05 June 2007

Why is Plato's Laws Important?

I raised the question earlier: When is a mistaken interpretation fruitful, and when not?

Here's a dilemma for ancient philosophers: We wish that our scholarship be fruitful. Some of us therefore wish that it be 'relevant'. But then in arguing that it is, we risk imposing an alien set of questions and concerns.

(An aside: Suppose we show that something in ancient philosophy is relevant to contemporary philosophy. That only postpones the problem, since it remains to be shown that that bit of contemporary philosophy is itself in the right way 'relevant.')

(Task: Show that most expressions of more recent philosophy depend upon the presumption that philosophy derives its worth from something other than itself, such as mathematics, natural science, the hope of political progress, or the promise of resolving ethical cases.--The suspicion is that, if we limit our consideration to the question of whether some philosophical activity is itself valuable, then ancient philosophy will fare as well as anything else.--"But surely recent philosophy is better off by way of truth!" --Yet recent philosophy can hardly give an account of what it is true of; and its account of truth itself is empty.)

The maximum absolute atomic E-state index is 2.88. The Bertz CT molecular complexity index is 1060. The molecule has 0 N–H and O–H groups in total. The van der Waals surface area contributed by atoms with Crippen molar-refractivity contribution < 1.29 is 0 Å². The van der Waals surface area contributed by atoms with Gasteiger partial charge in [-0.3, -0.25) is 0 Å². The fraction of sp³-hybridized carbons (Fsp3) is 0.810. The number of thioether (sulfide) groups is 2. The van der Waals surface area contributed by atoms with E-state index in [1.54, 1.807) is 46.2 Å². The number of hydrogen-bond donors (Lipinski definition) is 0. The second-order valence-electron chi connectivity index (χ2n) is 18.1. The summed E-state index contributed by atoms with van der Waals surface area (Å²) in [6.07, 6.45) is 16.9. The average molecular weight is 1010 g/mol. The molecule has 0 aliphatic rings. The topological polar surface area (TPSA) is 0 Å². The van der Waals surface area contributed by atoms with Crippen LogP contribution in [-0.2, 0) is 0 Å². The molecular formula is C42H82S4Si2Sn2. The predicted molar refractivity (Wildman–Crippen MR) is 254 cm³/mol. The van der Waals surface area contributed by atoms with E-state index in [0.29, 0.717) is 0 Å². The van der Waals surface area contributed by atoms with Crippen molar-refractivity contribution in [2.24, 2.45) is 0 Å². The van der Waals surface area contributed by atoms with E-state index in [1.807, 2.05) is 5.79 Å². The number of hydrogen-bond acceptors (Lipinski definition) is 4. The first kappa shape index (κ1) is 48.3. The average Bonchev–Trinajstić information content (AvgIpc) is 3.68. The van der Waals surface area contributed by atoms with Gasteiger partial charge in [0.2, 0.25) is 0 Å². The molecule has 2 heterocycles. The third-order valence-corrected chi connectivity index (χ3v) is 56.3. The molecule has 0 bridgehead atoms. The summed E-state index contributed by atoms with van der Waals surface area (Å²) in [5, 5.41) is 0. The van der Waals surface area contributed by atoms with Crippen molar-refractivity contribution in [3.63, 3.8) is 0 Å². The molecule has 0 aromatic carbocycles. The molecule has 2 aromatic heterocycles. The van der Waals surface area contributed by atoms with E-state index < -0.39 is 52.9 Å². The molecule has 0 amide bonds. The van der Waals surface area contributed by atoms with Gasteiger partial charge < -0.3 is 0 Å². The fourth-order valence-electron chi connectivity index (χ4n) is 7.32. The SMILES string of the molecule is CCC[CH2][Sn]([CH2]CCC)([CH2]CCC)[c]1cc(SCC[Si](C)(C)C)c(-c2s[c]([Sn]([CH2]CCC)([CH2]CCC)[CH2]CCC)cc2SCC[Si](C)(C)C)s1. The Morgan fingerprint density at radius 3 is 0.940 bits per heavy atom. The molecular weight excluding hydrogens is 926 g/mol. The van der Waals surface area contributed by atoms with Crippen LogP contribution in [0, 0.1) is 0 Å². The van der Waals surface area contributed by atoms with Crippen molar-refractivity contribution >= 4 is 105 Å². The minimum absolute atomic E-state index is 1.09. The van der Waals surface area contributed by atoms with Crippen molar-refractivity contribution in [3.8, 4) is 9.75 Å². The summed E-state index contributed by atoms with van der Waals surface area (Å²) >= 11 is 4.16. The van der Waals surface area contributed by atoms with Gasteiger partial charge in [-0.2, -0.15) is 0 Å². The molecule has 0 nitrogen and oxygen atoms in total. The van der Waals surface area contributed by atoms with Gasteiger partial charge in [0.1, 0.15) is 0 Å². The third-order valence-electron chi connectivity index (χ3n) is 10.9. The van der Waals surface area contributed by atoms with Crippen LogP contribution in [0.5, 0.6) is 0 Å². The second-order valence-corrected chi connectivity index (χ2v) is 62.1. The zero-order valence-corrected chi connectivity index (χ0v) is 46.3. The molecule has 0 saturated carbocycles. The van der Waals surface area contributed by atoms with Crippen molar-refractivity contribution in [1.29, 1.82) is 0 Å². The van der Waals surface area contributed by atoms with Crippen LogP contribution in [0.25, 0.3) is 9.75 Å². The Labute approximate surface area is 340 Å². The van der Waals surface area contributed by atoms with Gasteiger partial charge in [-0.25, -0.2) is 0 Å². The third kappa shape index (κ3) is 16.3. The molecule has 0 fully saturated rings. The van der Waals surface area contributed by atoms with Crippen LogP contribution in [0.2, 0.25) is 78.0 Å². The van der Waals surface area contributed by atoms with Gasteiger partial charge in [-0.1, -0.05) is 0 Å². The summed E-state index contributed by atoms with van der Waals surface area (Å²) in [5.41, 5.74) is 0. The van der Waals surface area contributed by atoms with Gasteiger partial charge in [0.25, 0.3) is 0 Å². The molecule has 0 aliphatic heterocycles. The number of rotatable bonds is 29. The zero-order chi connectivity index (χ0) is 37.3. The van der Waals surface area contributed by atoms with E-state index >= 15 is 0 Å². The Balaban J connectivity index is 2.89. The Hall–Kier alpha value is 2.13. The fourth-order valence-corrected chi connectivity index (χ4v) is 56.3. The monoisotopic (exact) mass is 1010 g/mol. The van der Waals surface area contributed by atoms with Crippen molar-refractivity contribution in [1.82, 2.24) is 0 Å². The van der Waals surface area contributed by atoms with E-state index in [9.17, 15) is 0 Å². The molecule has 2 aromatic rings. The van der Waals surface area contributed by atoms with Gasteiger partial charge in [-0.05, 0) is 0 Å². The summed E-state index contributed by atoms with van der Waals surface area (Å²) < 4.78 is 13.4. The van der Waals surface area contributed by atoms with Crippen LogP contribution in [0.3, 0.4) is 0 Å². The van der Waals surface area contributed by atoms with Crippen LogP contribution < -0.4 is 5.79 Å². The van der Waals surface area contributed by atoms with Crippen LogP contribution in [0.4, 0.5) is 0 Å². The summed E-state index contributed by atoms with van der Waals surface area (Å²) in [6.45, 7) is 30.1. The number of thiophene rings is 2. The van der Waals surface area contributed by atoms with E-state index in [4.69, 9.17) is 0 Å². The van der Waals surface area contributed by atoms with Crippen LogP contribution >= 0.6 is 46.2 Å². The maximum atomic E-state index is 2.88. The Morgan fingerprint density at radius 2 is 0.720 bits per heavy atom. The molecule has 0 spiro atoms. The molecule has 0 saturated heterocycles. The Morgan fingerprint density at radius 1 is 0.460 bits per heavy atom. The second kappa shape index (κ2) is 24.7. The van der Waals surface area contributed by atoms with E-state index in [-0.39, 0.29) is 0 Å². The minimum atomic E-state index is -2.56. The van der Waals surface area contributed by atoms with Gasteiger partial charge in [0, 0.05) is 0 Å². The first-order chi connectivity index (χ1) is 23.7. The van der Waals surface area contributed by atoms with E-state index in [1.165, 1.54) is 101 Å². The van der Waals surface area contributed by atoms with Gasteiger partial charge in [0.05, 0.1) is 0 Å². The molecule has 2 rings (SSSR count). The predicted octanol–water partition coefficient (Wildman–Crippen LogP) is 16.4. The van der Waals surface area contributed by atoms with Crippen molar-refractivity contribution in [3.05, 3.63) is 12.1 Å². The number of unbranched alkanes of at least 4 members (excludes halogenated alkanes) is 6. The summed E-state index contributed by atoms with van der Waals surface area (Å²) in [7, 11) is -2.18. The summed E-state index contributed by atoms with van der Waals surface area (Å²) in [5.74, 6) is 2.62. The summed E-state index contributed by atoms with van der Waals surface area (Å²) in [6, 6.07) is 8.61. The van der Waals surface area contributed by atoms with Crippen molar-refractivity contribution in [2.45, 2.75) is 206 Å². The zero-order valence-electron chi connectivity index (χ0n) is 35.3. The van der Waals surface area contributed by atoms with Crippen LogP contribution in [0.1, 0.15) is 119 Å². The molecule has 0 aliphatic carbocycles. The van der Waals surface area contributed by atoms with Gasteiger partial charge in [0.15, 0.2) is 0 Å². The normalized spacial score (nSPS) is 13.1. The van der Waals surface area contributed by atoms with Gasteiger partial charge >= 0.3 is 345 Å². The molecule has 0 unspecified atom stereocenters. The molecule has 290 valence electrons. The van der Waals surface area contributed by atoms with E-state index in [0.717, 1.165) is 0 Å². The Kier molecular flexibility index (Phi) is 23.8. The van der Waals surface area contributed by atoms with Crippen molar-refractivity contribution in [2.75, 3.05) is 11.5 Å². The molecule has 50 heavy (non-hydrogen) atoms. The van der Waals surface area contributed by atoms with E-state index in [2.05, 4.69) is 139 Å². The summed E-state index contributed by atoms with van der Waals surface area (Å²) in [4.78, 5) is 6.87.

Now as regards Plato's Laws, an interpretation is likely to be fruitless, I think, to the extent that it distracts from our discovering and attending to what is important about the work.

And so my question becomes: Why is the Laws important? What valuable lessons does it teach? What should we above all hope to gain from a careful study of it?

How would you answer that question?

Malcolm Schofield has some interesting remarks along these lines in his Plato: Political Philosophy, which arrived yesterday. I'll share these with you in subsequent posts.


Anonymous said...

How long will it take you to find yourself thanked in the footnotes? You're in there!

Michael Pakaluk said...

Did you mean at the end of chapter 2?

I did see that, and believed that the mention there was with a view to comments in discussion of a paper which M. Schofield had presented at Brown University.

Admittedly, it would be a special pleasure to see this blog cited!

Thomas Johansen said...

Done! See the Proceedings of BACAP, vol.XXI, p.276, n.81.

Michael Pakaluk said...

Very cool! Thanks, Thomas!